Hitting-Me-Hard-Enough Lad continued.

     "We're putting the lives of everybody in existence
up against... a few annoying robots who want to die anyway,"
he added, as two matchbox-sized blue mechanoids zipped past,
"and who might be doing some good if we used them to build
a spaceship."

      "I suppose," Substitute Lad said, after a moment or
two had passed, "Gaffer probably could build a spaceship
out of a few of these robots.  After all, he's..."

      "...totally the Professor," Parking Karma Kid and
Substitute Lad said in unison.

     "I can't believe I'm hearing this," Drabble Girl said.

     You're-Not-Hitting-Me-Hard-Enough Lad -- who had been
about to argue that, in fact, Obscure Trivia Lad was a
better analogue for the Professor -- stared open-mouthed
at the chestnut-haired net.heroine, who had not uttered a
single word in the many weeks since their spaceship had
blasted off from Net.ropolis.

     "We're supposed to be heroes.  HEROES," she said,
nearly shouting as she poked You're-Not-Hitting-Me-Hard
Enough Lad in the center of his overly-broad chest.

     "We get to do things nobody else is allowed to do
because we agree to hold ourselves to a higher standard
than the rest of humanity," Drabble Girl said.  "But if
we murder these creatures in order to go off and fight
the monsters, don't we become monsters ourselves?"

     "Are you seriously comparing _us_ to what's locked
up in the Ultimate Black Hole?" Parking Karma Kid asked.
"Do you even know who's in there?  There's a dude who
killed and ate his own conjoined twin... and then collected
that dude's insurance.  There's a woman who tried to wipe
out an entire species because her religion regarded them as
'unclean.'  And then there's the dude who came up with the
idea of having everybody's computers upgrade their software
by turning themselves off right when you're in the middle
of doing something."

     All four heroes shuddered.

     "I understand what's at stake," Drabble Girl said.
"And I still say we can't do something that is morally,
fundamentally wrong -- even evil -- and try to justify
it by saying there are people out there who are even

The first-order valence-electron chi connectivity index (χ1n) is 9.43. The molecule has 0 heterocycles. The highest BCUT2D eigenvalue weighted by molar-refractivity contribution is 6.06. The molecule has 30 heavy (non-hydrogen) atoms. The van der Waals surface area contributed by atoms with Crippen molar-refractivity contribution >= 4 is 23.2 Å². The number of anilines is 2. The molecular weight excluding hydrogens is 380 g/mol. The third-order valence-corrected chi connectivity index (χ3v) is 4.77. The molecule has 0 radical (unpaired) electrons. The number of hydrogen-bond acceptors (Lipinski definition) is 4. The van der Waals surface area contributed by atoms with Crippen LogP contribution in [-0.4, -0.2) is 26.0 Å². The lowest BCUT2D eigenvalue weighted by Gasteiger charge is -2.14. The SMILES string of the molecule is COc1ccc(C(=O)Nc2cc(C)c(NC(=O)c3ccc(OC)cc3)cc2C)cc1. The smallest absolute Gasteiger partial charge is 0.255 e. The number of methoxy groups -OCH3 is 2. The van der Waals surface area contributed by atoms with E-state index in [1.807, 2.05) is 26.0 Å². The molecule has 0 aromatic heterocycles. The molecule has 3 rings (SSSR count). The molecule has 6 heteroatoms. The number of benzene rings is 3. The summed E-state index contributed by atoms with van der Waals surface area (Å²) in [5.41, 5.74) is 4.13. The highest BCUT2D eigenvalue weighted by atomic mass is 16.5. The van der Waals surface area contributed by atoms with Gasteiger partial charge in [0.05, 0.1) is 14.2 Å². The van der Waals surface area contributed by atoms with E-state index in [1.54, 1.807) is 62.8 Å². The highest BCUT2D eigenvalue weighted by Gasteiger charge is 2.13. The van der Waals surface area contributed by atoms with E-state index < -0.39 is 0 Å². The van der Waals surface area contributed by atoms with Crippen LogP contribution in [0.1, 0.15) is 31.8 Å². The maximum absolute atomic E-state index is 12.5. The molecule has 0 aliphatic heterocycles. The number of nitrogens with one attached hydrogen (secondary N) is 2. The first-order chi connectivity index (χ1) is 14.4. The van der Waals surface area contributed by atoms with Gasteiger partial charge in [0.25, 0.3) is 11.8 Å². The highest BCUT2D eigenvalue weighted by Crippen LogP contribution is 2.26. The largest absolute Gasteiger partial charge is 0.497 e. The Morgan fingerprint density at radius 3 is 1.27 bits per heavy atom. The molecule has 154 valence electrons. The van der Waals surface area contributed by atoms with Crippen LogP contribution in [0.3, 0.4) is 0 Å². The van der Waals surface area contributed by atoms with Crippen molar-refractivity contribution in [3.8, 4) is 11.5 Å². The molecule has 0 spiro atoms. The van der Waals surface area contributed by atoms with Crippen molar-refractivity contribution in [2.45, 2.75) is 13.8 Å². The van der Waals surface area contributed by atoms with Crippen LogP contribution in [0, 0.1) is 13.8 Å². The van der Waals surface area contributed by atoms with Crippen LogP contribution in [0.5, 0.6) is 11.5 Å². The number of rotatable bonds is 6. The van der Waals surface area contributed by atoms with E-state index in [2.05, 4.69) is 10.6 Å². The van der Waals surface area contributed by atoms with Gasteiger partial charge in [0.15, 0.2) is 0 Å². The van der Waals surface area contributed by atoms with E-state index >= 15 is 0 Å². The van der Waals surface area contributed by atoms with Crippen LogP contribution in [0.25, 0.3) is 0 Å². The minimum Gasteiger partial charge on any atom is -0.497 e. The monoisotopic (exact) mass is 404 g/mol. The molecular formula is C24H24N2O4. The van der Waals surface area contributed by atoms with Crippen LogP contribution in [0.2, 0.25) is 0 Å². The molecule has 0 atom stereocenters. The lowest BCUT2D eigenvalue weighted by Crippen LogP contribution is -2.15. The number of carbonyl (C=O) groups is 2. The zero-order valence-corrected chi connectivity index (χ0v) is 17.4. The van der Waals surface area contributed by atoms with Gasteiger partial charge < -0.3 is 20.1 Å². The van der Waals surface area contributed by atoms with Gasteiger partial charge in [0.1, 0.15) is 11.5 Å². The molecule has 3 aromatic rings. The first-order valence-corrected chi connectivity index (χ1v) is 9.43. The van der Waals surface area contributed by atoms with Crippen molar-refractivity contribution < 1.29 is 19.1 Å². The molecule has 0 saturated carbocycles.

worse than us."

     "I hear what you're saying, Drabble Girl.  I even
admire it," You're-Not-Hitting-Me-Hard-Enough Lad said.
"But I'm going to be honest with you.  If we'd landed on
the planet of cute, adorable puppies, and the only way
to escape the planet and stop Mynabird was to kill all
the puppies and make a space zeppelin out of puppy
skins -- I would do that."

     "But would you do it if it were a kitten planet?"
Parking Karma Kid said.

     You're-Not-Hitting-Me-Hard-Enough Lad opened his
mouth, then closed it.

     "I don't know," he said.  "Kittens are pretty cute."

     "You keep talking about heroes," Substitute Lad
said.  "But maybe we've moved past the point where someone
who thinks like a hero can do any good.  The world you
want to save has gone to hell in a big beige handbasket,
and we may not be able to pull it out without getting our
hands dirty."

     "But it's EXACTLY at times..." Drabble Girl began.

     "Not ONE... MORE... *@#$%^&ING... WORD!" shouted
Innovative-Offense Boy, jabbing his finger into the face of
a startled Drabble Girl.

     "What the *@#$%^ are you people doing?" he asked,
glaring from Drabble Girl to Parking Karma Kid, Substitute
Lad and You're-Not-Hitting-Me-Hard-Enough Lad.  "Or did you
get so wrapped up in your discussion about the ethics of
robot killing that you forgot that DRABBLE GIRL DISAPPEARS

     "And given just how @#$%^&ing long this @#$%-guzzling
series is turning out to @#$^&ing be," he continued,
shooting an especially filthy look at the author, "that
could be days.  Or weeks.  Or another @#$%^ing infinite
month.  Which could mean we lose one of our very best
at the moment when we @#$%^ing need her the most."

     A long, heavy silence followed the Profane Paragon of
Preparedness' words.

     "You're right, sir.  I'm sorry," said You're-Not-Hitting
Me-Hard-Enough Lad, as the others -- with the exception of
Drabble Girl -- mumbled their apologies.

     "I know everything seems a little *@#$%^ed right now,"
Innovative-Offense Boy said.  "But you've all been with the
team long enough to know that's just par for the *@#$%^ing
course.  The important thing now is that we stick together,
we work with each other -- and we remember to @#$%^ing look
out for each other once in a while."

     "Do we know how much longer this trip to see the
Collector is going to take?" Substitute Lad asked.

     Innovative-Offense-Boy pursed his lips.

     "The robots say it should be another couple of days,"
he said.  "That's if you believe the *@#$%^ing robots.  I've
asked Steak-and-Potatoes Man to fly ahead for a few miles,
see if what they're telling us has any basis in @#$%%^ing..."

     "Wait," You're-Not-Hitting-Me-Hard-Enough Lad said.
"You sent our only source of food on a mission by himself?"

     "Don't worry about it, man," Parking Karma Kid said.
"This is Steak-and-Potatoes-Man we're talking about.
The dude takes showers in automatic weapons fire.  There's
nothing on this planet that could..."

     The silver "LNH" logo on Innovative-Offense-Boy's
uniform crackled.

     "Inno?  We might have a problem," said the voice of
Linguist Lass, as all five heroes simultaneously facepalmed.
"We've lost all contact with Steak-and-Potatoes Man..."


     NEXT WEEK: Captain Rat Creature fights a desperate
battle for survival!  Minority Miss takes a course in
art appreciation!  All this... and the noiseless terror
that is HEADZO!


More information about the racc mailing list